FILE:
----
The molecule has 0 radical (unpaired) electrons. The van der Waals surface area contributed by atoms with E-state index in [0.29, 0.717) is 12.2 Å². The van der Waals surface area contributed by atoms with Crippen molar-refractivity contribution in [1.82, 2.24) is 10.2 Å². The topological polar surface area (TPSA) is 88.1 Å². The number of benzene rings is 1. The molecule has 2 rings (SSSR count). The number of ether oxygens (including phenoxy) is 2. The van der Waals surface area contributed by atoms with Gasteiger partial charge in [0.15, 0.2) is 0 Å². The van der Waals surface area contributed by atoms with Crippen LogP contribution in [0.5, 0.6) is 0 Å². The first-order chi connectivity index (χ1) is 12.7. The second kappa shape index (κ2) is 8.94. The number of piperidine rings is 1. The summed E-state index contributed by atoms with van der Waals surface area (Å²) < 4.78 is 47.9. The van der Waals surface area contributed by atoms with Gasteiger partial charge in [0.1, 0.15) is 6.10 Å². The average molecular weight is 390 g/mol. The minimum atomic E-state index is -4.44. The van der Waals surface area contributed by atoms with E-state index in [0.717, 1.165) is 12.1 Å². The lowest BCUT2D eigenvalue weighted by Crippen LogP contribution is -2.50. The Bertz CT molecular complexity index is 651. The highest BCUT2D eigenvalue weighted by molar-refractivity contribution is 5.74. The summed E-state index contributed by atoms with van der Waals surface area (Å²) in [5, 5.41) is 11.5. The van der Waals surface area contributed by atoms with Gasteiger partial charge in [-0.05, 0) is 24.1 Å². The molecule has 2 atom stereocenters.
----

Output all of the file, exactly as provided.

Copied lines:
The molecule has 0 radical (unpaired) electrons. The van der Waals surface area contributed by atoms with E-state index in [0.29, 0.717) is 12.2 Å². The van der Waals surface area contributed by atoms with Crippen molar-refractivity contribution in [1.82, 2.24) is 10.2 Å². The topological polar surface area (TPSA) is 88.1 Å². The number of benzene rings is 1. The molecule has 2 rings (SSSR count). The number of ether oxygens (including phenoxy) is 2. The van der Waals surface area contributed by atoms with Gasteiger partial charge in [0.15, 0.2) is 0 Å². The van der Waals surface area contributed by atoms with Crippen LogP contribution in [0.5, 0.6) is 0 Å². The first-order chi connectivity index (χ1) is 12.7. The second kappa shape index (κ2) is 8.94. The number of piperidine rings is 1. The summed E-state index contributed by atoms with van der Waals surface area (Å²) < 4.78 is 47.9. The van der Waals surface area contributed by atoms with Gasteiger partial charge in [0.1, 0.15) is 6.10 Å². The average molecular weight is 390 g/mol. The minimum atomic E-state index is -4.44. The van der Waals surface area contributed by atoms with E-state index in [0.717, 1.165) is 12.1 Å². The lowest BCUT2D eigenvalue weighted by Crippen LogP contribution is -2.50. The Bertz CT molecular complexity index is 651. The highest BCUT2D eigenvalue weighted by molar-refractivity contribution is 5.74. The summed E-state index contributed by atoms with van der Waals surface area (Å²) in [5, 5.41) is 11.5. The van der Waals surface area contributed by atoms with Gasteiger partial charge in [-0.05, 0) is 24.1 Å². The molecule has 2 atom stereocenters.